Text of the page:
• College adjustment
    • Test anxiety
    • Basic-needs assessment (e.g., food, housing, transportation, healthcare, childcare, personal safety)
    • Emotional health
    • Relationships (building and maintaining safe and trusting relationships)
    • Gender and sexual identity
    • Parenting
    • Finances
    • Legal concerns
    • Veterans issues

    Counselors and therapists also help students with various emotional and mental health issues. Examples include the following:

    • Stress
    • Anxiety
    • Social anxiety
    • Panic attacks
    • Depression
    • Relationship difficulties
    • Eating disorders
    • Substance abuse
    • Suicidal thoughts
    • Episodes of intense emotions, obsessive thoughts, mental health symptoms, or psychosis
    • Trauma experiences (being a witness to or victim of violence and other forms of physical or emotional assault and neglect)
    • Post-Traumatic Stress Disorder (PTSD)
    • Much more

    * Editor’s Note: Middle school and high school students enrolled at NC State through the College Credit Plus (CCP) or College-NOW programs should contact their middle- or high-school counseling or health departments for mental health services.

    ** Editor’s Note: Counselors in the State of Ohio are required by law to report some acts or potential acts of harm, such as violence, neglect, and abuse. Our counselors will have a confidential conversation with you about this topic and provide opportunities for you to ask questions.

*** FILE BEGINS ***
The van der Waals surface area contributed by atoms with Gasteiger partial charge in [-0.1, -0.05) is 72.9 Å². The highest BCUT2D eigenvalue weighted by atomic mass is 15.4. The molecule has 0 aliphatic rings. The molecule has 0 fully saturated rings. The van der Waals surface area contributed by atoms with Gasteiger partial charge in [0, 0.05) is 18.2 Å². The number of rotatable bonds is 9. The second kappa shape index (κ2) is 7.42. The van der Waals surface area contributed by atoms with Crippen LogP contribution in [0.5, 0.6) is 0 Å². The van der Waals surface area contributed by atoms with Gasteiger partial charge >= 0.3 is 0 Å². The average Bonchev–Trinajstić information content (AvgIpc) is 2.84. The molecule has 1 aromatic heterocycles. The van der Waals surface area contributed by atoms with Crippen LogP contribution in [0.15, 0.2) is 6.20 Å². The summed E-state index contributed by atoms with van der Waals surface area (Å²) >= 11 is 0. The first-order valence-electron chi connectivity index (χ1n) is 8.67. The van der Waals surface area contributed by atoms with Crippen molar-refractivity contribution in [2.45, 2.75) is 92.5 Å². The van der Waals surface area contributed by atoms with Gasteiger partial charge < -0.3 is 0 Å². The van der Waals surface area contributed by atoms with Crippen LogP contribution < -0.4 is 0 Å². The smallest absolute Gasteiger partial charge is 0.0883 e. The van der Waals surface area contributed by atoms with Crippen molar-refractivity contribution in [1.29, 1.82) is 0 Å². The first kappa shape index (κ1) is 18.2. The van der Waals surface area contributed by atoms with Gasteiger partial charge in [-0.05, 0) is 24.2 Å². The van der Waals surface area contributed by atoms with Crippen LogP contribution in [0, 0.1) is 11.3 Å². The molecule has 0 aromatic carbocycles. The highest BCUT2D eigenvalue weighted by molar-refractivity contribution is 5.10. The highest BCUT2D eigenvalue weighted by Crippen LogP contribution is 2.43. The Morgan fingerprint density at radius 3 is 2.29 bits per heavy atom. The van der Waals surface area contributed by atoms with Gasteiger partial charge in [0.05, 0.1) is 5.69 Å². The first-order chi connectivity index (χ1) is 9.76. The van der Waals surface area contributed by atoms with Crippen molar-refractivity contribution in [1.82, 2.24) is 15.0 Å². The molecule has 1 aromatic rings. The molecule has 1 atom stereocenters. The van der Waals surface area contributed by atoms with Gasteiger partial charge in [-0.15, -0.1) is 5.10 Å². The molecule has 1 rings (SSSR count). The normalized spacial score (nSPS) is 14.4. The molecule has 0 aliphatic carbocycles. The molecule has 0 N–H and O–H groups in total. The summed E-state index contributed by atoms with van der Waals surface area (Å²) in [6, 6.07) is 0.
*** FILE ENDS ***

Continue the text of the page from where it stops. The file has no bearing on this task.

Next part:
• Sometimes there may be a waiting list to see a counselor at our on-campus Student Assistance Program (SAP). It’s a popular service. The counselors have many years of experience working with college students of all ages and from all walks of life. Here are a few things you can do while you are waiting for your appointment:

    • Keep your name on the waiting list to hold your spot.
    • Contact crisis services or a suicide hotline if you are having suicidal thoughts or thoughts of self-harm (see link to “Resources” at top of page).
    • Make an appointment with a counselor at a community-based counseling center.
    • Attend a student-operated mental health group like NAMI on Campus.
    • Talk to a friend or family member who you feel is safe:
      • Tell them about your current struggles
      • Spend some time with this person doing something you enjoy: for example, maybe go for a walk, meet for lunch or dinner, watch a movie or play a videogame together
    • If you feel you are in academic crisis, contact a success coach or academic advisor at the Student Success Center.